Deseret Industries: It's about the people, not the stuff

Published: Wednesday, July 17 2013 7:30 p.m. MDT

“We’re not training them to work in our store,” said Brent Palmer, manager of field operations for the entire Deseret Industries system. “We’re trying to give them skills that will help them find a better job somewhere else. Unlike most retail operations, we actually want turnover. We want them to learn and grow and improve and move on to something better.”

To that end, the DI program includes a support team that works one-on-one with each associate.

“The store manager is ultimately responsible for how well folks do in his or her store,” Palmer said. In Mecham’s case, that means he is responsible for 160 associates at any given time — a responsibility he does not take lightly, especially since he is a product of the Deseret Industries system himself. “I worked at DI while I was going to college,” he said. “And I kept coming back. Something about the spirit of the place, and how it makes such a different in people’s lives. I just always wanted to be part of this.”

As manager, Mecham says his priorities are clear. “My bosses want to make sure every associate is receiving the mentoring, training and experience they need,” he said. “They also worry a lot about customer service. But as far as sales are concerned, as long as we’re making enough to cover our expenses they’re OK with that.”

“We’re not here to make money, and we’re not here to just provide employment,” Mecham continued. “Those are good, worthwhile objectives. It’s just not what we’re about.”

Working under the direction of store managers and assistant managers are job coaches, who work with the associates in their respective areas of the store, teaching skills and providing training through meaningful daily interaction. Each store also has a development specialist, a licensed counselor in a field like vocational rehabilitation or social work, who works closely with each associate to help them assess needs and create plans for lifetime success and independence.

There is also support coming from the associate’s bishop (every associate, whether LDS or not, is referred to the program by an LDS bishop), who not only meets with the individual on a regular basis, but who also assigns a mentor to maintain close contact with them even beyond the time they are working at Deseret Industries.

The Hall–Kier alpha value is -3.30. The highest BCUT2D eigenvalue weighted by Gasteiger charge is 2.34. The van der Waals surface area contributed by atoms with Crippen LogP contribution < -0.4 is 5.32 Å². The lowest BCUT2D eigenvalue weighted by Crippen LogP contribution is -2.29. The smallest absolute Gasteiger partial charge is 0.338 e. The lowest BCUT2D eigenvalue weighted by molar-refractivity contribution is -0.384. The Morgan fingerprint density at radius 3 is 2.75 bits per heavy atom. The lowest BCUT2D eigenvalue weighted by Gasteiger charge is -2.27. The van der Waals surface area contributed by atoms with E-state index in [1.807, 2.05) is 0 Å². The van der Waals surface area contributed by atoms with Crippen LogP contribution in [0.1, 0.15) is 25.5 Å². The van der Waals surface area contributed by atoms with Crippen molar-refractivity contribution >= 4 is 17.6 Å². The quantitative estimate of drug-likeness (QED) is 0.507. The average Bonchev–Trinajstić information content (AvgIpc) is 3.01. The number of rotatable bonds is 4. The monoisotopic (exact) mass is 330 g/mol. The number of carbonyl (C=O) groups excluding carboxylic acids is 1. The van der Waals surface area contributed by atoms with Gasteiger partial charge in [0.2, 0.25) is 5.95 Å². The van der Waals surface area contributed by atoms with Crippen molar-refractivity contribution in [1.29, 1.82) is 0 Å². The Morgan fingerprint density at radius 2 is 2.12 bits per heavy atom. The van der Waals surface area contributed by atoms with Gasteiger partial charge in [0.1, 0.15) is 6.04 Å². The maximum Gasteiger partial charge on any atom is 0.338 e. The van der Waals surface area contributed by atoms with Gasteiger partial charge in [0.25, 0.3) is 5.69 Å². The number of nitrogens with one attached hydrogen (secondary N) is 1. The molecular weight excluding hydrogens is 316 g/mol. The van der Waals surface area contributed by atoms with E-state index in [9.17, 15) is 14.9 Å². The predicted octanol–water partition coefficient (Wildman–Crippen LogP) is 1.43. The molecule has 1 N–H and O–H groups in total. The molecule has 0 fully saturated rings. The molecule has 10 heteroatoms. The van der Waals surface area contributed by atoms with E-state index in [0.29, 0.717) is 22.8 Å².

“This is a comprehensive and robust approach to training,” said Layne Daybell, manager of development services for the DI system. “We don’t want bishops to just send individuals to us. We want them to invest in those individuals.”

For Stacy, this investment was important.

“I was stunned,” she said. “I had more support than I thought I had. There were all these people around me, interested in me and helping me. It made me feel like, with their help and support, I could accomplish something.”

With input and training from her support system, Stacy decided she wanted to become a receptionist. The DI Advanced Placement Program helped pay for classes at the Davis Applied Technology College in nearby Kaysville that sharpened her job skills. It also paid her wages while she got on the job training.

“Working at DI is not just a job,” Mecham said. “It’s a whole program aimed at helping people improve their lives. We give them training, we have job coaches to help them learn, we help them take classes and get on the job training and then we pay them while they take the skills we’ve given them and look for better jobs.”

According to Mecham, 88 percent of the people who follow the whole program, all the way to the Advanced Placement Program, leave Deseret Industries for better jobs.

“Our job is to train someone so well that they get so good at their job and become so useful and effective that they will find a better job and leave,” Mecham said. “And we want to do that for as many associates as we possibly can.”

The number of associates that can participate in DI programs increased dramatically earlier this year when DI officials at church headquarters established limitations on the number of hours associates can work each week. By limiting those hours, Deseret Industries has been able to significantly increase the number of associates who can be added to the program.

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